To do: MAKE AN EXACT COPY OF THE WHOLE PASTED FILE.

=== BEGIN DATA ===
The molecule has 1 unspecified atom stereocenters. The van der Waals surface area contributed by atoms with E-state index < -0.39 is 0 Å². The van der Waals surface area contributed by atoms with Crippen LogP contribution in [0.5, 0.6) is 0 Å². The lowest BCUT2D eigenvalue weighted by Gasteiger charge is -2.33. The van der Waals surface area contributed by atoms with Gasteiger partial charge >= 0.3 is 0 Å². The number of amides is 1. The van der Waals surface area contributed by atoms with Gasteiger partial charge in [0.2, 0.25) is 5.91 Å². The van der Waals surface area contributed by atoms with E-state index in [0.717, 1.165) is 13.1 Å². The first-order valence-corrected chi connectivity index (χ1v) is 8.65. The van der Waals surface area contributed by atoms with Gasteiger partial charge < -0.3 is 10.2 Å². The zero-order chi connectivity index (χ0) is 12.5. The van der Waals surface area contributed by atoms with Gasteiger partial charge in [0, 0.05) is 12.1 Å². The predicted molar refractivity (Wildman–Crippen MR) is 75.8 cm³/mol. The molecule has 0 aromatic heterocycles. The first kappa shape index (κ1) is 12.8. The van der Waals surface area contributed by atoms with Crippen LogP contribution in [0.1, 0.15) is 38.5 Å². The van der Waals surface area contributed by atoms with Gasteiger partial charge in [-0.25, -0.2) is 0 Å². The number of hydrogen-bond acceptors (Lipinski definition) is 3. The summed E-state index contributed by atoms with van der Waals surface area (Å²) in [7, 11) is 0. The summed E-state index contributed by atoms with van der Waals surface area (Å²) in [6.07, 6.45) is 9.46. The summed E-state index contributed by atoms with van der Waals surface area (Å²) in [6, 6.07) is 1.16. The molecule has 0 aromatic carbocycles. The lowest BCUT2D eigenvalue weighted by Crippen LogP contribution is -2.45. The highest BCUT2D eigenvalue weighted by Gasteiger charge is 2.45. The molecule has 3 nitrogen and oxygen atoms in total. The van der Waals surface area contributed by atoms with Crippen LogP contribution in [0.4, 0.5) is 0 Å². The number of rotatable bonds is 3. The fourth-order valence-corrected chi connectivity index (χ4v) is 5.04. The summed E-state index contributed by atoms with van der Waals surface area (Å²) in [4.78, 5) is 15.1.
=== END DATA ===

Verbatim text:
The molecule has 1 unspecified atom stereocenters. The van der Waals surface area contributed by atoms with E-state index < -0.39 is 0 Å². The van der Waals surface area contributed by atoms with Crippen LogP contribution in [0.5, 0.6) is 0 Å². The lowest BCUT2D eigenvalue weighted by Gasteiger charge is -2.33. The van der Waals surface area contributed by atoms with Gasteiger partial charge >= 0.3 is 0 Å². The number of amides is 1. The van der Waals surface area contributed by atoms with Gasteiger partial charge in [0.2, 0.25) is 5.91 Å². The van der Waals surface area contributed by atoms with E-state index in [0.717, 1.165) is 13.1 Å². The first-order valence-corrected chi connectivity index (χ1v) is 8.65. The van der Waals surface area contributed by atoms with Gasteiger partial charge < -0.3 is 10.2 Å². The zero-order chi connectivity index (χ0) is 12.5. The van der Waals surface area contributed by atoms with Gasteiger partial charge in [0, 0.05) is 12.1 Å². The predicted molar refractivity (Wildman–Crippen MR) is 75.8 cm³/mol. The molecule has 0 aromatic heterocycles. The first kappa shape index (κ1) is 12.8. The van der Waals surface area contributed by atoms with Crippen LogP contribution in [0.1, 0.15) is 38.5 Å². The van der Waals surface area contributed by atoms with Gasteiger partial charge in [-0.25, -0.2) is 0 Å². The number of hydrogen-bond acceptors (Lipinski definition) is 3. The summed E-state index contributed by atoms with van der Waals surface area (Å²) in [7, 11) is 0. The summed E-state index contributed by atoms with van der Waals surface area (Å²) in [6.07, 6.45) is 9.46. The summed E-state index contributed by atoms with van der Waals surface area (Å²) in [6, 6.07) is 1.16. The molecule has 0 aromatic carbocycles. The lowest BCUT2D eigenvalue weighted by Crippen LogP contribution is -2.45. The highest BCUT2D eigenvalue weighted by Gasteiger charge is 2.45. The molecule has 3 nitrogen and oxygen atoms in total. The van der Waals surface area contributed by atoms with Crippen LogP contribution in [0.4, 0.5) is 0 Å². The number of rotatable bonds is 3. The fourth-order valence-corrected chi connectivity index (χ4v) is 5.04. The summed E-state index contributed by atoms with van der Waals surface area (Å²) in [4.78, 5) is 15.1.